Susan Sontag

Susan Sontag was an American writer, filmmaker, philosopher, teacher, and political activist. She is best known for her essays on modern culture.


This list of books are ONLY the books that have been ranked on the lists that are aggregated on this site. This is not a comprehensive list of all books by this author.

  1. 1. Against Interpretation

    This book is a collection of essays that challenge the traditional methods of interpretation and criticism of art and culture. The author argues that in our attempt to interpret and find deeper meaning, we often overlook the sensory experience of the work itself. The book encourages readers to experience art in its raw form, focusing on the form, color, and sounds, rather than trying to decipher a hidden meaning. It is a call for a new, more direct approach to consuming art and culture.

    The 670th Greatest Book of All Time
  2. 2. Aids And Its Metaphors

    In this thought-provoking work, the author extends her previous analysis of the social and psychological implications of disease to the AIDS epidemic. She explores how metaphors and myths surrounding the illness contribute to stigmatizing those affected, often reinforcing existing prejudices and fears. The book delves into the language used to describe AIDS and its impact on public perception, challenging the punitive and militaristic metaphors that frame the disease as a punishment or an enemy to be fought. Through her examination, the author argues for a more empathetic and less judgmental approach to understanding and addressing the AIDS crisis, advocating for compassion and support over moralistic condemnation.

    The 5034th Greatest Book of All Time
  3. 3. On Photography

    The book is a seminal critique and exploration of the art, philosophy, and consequences of photography. It delves into the medium's history, its role in shaping society's perception of reality, and the ethical implications of capturing images. The author argues that photography, as a ubiquitous form of documentation, has altered the way people interact with the world, creating a collective memory bank but also leading to a detachment and passivity in the face of the photographed subjects. Through a series of essays, the work examines the power dynamics inherent in photography, the commodification of images, and the medium's impact on art and culture, ultimately questioning the nature of seeing and the truth in representation.

    The 5137th Greatest Book of All Time
  4. 4. Illness As Metaphor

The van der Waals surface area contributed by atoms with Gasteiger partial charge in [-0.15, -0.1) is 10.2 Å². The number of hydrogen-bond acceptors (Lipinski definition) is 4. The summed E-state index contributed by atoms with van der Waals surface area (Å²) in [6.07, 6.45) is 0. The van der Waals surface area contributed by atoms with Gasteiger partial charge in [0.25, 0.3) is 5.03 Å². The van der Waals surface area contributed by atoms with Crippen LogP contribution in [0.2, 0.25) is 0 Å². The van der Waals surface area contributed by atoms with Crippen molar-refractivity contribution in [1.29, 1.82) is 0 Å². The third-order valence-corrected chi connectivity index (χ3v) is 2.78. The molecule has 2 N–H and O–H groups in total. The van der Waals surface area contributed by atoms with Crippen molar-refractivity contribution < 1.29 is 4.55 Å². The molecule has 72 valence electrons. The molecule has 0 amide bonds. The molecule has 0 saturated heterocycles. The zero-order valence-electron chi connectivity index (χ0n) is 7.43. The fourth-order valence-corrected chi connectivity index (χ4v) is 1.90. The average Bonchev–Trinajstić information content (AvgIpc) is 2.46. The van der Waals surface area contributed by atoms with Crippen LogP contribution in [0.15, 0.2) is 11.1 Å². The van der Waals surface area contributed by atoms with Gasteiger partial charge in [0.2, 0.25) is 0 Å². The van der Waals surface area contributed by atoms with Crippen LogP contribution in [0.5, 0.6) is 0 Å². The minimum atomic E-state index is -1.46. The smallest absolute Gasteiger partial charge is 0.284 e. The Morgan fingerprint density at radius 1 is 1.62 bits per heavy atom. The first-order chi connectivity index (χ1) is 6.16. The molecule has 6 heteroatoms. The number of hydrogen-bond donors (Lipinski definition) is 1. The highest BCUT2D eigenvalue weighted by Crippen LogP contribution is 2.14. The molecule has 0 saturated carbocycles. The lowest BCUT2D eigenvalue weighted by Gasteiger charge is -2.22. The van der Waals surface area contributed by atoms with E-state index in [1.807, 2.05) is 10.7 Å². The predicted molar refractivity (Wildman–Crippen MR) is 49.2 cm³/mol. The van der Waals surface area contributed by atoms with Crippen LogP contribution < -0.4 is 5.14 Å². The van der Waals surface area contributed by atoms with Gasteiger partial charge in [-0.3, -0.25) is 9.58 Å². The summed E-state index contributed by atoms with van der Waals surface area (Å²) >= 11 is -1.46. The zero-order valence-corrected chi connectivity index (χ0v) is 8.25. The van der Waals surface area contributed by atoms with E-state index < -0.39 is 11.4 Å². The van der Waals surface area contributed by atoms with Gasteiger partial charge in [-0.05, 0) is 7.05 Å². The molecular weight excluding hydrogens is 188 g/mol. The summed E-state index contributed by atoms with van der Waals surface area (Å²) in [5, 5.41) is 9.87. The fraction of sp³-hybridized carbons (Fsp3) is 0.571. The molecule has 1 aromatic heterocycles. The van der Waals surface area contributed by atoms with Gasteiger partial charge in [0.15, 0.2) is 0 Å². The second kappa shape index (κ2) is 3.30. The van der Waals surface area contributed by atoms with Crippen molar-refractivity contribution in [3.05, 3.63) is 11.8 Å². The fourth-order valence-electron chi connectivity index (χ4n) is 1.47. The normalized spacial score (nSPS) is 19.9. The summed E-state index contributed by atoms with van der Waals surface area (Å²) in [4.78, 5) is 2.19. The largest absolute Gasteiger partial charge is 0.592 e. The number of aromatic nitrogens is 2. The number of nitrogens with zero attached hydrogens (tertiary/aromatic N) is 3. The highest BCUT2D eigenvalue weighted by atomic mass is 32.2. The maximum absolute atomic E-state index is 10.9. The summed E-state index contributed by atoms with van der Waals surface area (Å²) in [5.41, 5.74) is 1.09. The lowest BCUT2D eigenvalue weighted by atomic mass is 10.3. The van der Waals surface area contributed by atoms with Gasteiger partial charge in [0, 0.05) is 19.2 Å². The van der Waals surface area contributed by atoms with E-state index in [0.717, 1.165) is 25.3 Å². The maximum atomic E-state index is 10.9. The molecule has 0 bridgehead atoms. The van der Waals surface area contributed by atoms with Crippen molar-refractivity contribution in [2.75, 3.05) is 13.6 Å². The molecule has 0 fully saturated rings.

The book is a critical examination of the ways in which society uses metaphors to depict and understand illness, particularly focusing on tuberculosis and cancer. The author argues that the metaphors and myths surrounding certain diseases can often be harmful, adding a layer of stigma and moral judgment to the patient's experience. By analyzing historical and cultural attitudes, the book challenges the victim-blaming narratives and encourages a more empathetic and fact-based approach to understanding illness, advocating for the separation of the patient's identity from their disease.

    The 5854th Greatest Book of All Time
  5. 5. I, etcetera

    "I, etcetera" is a collection of eight short stories that delve into the complexities of human nature and relationships. The stories are diverse in their themes, exploring topics such as war, love, identity, and illness. The narratives are deeply introspective, often employing experimental forms of storytelling that challenge traditional narrative structures. The author's sharp intellect and incisive observations about the human condition are evident throughout the collection.

    The 6104th Greatest Book of All Time
  6. 6. The Volcano Lover

    "The Volcano Lover" is a historical novel set in the 18th century, revolving around the love triangle between Sir William Hamilton, his wife Emma Hamilton, and the naval hero Admiral Horatio Nelson. The narrative delves into the complexities of their relationships against the backdrop of the tumultuous political and social landscape of the time, including the eruption of Mount Vesuvius, the Neapolitan court, and the Napoleonic Wars. The book weaves a rich tapestry of passion, power, and the arts, exploring themes of obsession, the nature of heroism, and the impact of historical events on personal lives.

    The 7033rd Greatest Book of All Time
  7. 7. Regarding the Pain of Others

    The book is a deep exploration of how we perceive and engage with images of suffering and atrocity, particularly through photography. It critically examines the role of visual media in shaping our understanding of war, violence, and tragedy, questioning the ethics and impact of spectatorship. The author delves into the history of war photography, the intentions behind capturing such images, and the desensitization that can occur from repeated exposure. The text challenges readers to consider their own responses to these images and the complex interplay between empathy, conscience, and the consumption of others' pain.

    The 7166th Greatest Book of All Time
  8. 8. In America

    "In America" is a historical novel that explores the journey of a Polish actress, Maryna Zalewska, who, along with her husband and a group of friends, immigrates to the United States in 1876 to establish a utopian commune in California. The book delves into themes of identity, ambition, and the American dream as Maryna's initial plans fail and she reinvents herself as a successful American actress. The narrative is a blend of historical fact and fiction, offering a unique perspective on the immigrant experience in 19th century America.

    The 10607th Greatest Book of All Time